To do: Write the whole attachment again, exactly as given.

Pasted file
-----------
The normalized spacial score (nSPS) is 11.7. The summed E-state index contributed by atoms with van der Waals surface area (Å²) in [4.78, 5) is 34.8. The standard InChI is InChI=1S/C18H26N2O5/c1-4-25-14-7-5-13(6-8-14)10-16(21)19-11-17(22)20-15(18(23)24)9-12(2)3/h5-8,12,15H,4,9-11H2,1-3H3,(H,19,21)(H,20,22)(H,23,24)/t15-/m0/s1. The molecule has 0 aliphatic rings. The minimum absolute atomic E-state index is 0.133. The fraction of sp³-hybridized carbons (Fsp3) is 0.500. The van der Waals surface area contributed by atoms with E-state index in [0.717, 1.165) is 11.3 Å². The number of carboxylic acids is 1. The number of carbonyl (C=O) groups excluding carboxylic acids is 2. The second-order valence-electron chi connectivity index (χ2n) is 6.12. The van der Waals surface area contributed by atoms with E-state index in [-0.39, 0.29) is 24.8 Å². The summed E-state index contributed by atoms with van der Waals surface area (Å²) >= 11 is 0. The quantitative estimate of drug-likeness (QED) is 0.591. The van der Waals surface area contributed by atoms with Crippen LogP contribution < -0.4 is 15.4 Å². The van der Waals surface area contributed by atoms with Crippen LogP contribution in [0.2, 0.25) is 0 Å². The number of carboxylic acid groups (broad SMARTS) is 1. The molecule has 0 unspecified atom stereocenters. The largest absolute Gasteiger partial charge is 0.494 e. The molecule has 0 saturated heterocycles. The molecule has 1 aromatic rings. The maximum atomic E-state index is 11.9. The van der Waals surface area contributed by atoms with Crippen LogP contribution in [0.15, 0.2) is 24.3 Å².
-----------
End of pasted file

The normalized spacial score (nSPS) is 11.7. The summed E-state index contributed by atoms with van der Waals surface area (Å²) in [4.78, 5) is 34.8. The standard InChI is InChI=1S/C18H26N2O5/c1-4-25-14-7-5-13(6-8-14)10-16(21)19-11-17(22)20-15(18(23)24)9-12(2)3/h5-8,12,15H,4,9-11H2,1-3H3,(H,19,21)(H,20,22)(H,23,24)/t15-/m0/s1. The molecule has 0 aliphatic rings. The minimum absolute atomic E-state index is 0.133. The fraction of sp³-hybridized carbons (Fsp3) is 0.500. The van der Waals surface area contributed by atoms with E-state index in [0.717, 1.165) is 11.3 Å². The number of carboxylic acids is 1. The number of carbonyl (C=O) groups excluding carboxylic acids is 2. The second-order valence-electron chi connectivity index (χ2n) is 6.12. The van der Waals surface area contributed by atoms with E-state index in [-0.39, 0.29) is 24.8 Å². The summed E-state index contributed by atoms with van der Waals surface area (Å²) >= 11 is 0. The quantitative estimate of drug-likeness (QED) is 0.591. The van der Waals surface area contributed by atoms with Crippen LogP contribution < -0.4 is 15.4 Å². The van der Waals surface area contributed by atoms with Crippen LogP contribution in [0.2, 0.25) is 0 Å². The number of carboxylic acid groups (broad SMARTS) is 1. The molecule has 0 unspecified atom stereocenters. The largest absolute Gasteiger partial charge is 0.494 e. The molecule has 0 saturated heterocycles. The molecule has 1 aromatic rings. The maximum atomic E-state index is 11.9. The van der Waals surface area contributed by atoms with Crippen LogP contribution in [0.15, 0.2) is 24.3 Å².